Essay:Quantifying Mental Strength
Our society thrives in quantifying physical strength, such as how fast one can run, how long one can jog, how far one can throw a ball, and how much weight one can lift. We quantify and respect it, and use quantified targets to improve.
Mental strength is far more important than physical strength. It is long overdue to quantify -- and improve -- mental strength:
- do you frequently have problems with anxiety? Can you reduce the occurrences or intensity?
- does your mind apply logic to reject the illogical, even when the illogical is pressed upon you by the media, Hollywood or peer pressure?
- are you vulnerable to teasing, or can you "mock the mockery"?
- can you view yourself objectively, admit when you are wrong, and change towards what is advantageous?
- can you speak in front of a large hostile audience?
- do you have unexplained difficulties in social situations?
- do you dwell on things that are unchangeable and thus unproductive, such as the past?
- if someone insults you, for how long (in minutes or hours) will that bother you?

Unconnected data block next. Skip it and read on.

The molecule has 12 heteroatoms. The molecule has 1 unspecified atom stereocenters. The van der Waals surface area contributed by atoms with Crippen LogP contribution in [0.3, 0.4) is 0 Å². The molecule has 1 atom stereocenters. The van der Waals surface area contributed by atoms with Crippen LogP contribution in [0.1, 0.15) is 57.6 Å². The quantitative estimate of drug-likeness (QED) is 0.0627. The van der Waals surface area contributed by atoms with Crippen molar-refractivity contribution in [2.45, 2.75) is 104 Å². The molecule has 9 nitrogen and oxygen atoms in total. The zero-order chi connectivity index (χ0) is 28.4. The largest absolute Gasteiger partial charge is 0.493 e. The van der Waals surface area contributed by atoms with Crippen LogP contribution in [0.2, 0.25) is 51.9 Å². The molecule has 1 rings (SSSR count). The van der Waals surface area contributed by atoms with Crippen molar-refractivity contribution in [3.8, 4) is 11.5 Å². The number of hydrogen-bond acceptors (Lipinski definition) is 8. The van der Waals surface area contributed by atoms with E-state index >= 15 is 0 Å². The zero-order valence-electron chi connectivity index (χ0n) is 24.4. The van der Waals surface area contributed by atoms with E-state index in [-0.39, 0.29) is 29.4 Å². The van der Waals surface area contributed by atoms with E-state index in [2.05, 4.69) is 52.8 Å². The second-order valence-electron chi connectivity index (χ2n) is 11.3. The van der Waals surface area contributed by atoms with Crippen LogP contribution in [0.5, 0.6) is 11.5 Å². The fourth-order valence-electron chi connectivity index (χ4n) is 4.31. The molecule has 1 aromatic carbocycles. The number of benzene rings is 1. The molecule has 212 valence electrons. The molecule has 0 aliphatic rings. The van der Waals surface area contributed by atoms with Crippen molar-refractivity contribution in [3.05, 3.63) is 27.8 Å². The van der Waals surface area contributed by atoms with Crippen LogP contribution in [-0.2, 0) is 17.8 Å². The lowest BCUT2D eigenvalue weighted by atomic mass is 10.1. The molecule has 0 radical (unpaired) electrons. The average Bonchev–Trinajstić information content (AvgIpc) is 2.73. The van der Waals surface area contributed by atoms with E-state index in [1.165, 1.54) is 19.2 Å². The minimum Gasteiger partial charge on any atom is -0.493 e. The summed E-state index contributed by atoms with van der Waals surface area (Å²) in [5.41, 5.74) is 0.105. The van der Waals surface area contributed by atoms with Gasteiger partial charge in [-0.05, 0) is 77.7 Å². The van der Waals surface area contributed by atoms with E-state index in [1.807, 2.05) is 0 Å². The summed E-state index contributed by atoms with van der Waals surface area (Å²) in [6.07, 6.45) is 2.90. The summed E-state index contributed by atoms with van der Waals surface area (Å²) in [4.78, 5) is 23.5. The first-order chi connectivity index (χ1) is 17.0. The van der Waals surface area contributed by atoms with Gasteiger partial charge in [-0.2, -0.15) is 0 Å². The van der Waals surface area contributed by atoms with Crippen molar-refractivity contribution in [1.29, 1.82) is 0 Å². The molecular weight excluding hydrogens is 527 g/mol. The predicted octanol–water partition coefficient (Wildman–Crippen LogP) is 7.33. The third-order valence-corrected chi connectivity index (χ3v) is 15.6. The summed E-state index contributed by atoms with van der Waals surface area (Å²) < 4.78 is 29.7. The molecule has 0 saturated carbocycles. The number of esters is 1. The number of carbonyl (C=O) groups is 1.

- is your mind strong enough to deny desires of your body, such as addictions or unhealthy food consumption?
- is your mind able to overcome irrational fears, such as fears of rejection, public speaking, public humiliation, failure, flying, heights, close quarters, big crowds, seeing doctors, and others?
One can score himself, and use the score to improve.
In public school, the primary approach to mental weakness is to prescribe medication, and that is the approach taken by many adults also. Liberal actor Heath Ledger, for example, was on anti-anxiety medications when he died of an overdose of drugs. But there other approaches available.
Christianity, for example, offers a combination of logic, faith, and willingness of self-sacrifice. Thomas Aquinas added mockery to the available tools that can be used.
Judaism has the precedent of Abraham's offer to sacrifice his beloved son.
Islam relies heavily on the concept of submission to a more powerful being, which implicitly incorporates elements of self-denial.